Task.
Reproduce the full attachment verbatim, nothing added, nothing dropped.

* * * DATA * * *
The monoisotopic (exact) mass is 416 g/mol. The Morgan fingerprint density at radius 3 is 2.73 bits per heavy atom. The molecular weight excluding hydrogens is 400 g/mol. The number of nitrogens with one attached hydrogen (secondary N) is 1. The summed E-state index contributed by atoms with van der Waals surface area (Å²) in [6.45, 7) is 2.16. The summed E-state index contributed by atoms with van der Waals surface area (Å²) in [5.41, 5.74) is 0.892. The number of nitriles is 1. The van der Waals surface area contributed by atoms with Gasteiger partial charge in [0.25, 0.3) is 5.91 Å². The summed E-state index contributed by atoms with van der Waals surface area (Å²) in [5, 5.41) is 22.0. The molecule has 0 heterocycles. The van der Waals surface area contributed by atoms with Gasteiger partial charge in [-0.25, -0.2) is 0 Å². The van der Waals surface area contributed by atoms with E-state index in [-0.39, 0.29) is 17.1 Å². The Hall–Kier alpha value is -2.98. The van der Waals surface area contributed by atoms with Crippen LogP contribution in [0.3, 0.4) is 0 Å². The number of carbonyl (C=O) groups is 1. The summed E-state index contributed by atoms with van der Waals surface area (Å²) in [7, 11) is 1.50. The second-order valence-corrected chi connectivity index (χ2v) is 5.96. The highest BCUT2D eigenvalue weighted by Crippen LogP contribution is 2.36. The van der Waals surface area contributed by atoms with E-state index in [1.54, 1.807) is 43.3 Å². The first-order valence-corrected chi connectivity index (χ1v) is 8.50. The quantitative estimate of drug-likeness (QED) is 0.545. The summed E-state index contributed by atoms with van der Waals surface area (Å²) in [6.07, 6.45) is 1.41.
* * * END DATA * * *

The monoisotopic (exact) mass is 416 g/mol. The Morgan fingerprint density at radius 3 is 2.73 bits per heavy atom. The molecular weight excluding hydrogens is 400 g/mol. The number of nitrogens with one attached hydrogen (secondary N) is 1. The summed E-state index contributed by atoms with van der Waals surface area (Å²) in [6.45, 7) is 2.16. The summed E-state index contributed by atoms with van der Waals surface area (Å²) in [5.41, 5.74) is 0.892. The number of nitriles is 1. The van der Waals surface area contributed by atoms with Gasteiger partial charge in [0.25, 0.3) is 5.91 Å². The summed E-state index contributed by atoms with van der Waals surface area (Å²) in [5, 5.41) is 22.0. The molecule has 0 heterocycles. The van der Waals surface area contributed by atoms with Gasteiger partial charge in [-0.25, -0.2) is 0 Å². The van der Waals surface area contributed by atoms with E-state index in [-0.39, 0.29) is 17.1 Å². The Hall–Kier alpha value is -2.98. The van der Waals surface area contributed by atoms with Crippen LogP contribution in [0.3, 0.4) is 0 Å². The number of carbonyl (C=O) groups is 1. The summed E-state index contributed by atoms with van der Waals surface area (Å²) in [7, 11) is 1.50. The second-order valence-corrected chi connectivity index (χ2v) is 5.96. The highest BCUT2D eigenvalue weighted by Crippen LogP contribution is 2.36. The van der Waals surface area contributed by atoms with E-state index in [1.54, 1.807) is 43.3 Å². The first-order valence-corrected chi connectivity index (χ1v) is 8.50. The quantitative estimate of drug-likeness (QED) is 0.545. The summed E-state index contributed by atoms with van der Waals surface area (Å²) in [6.07, 6.45) is 1.41.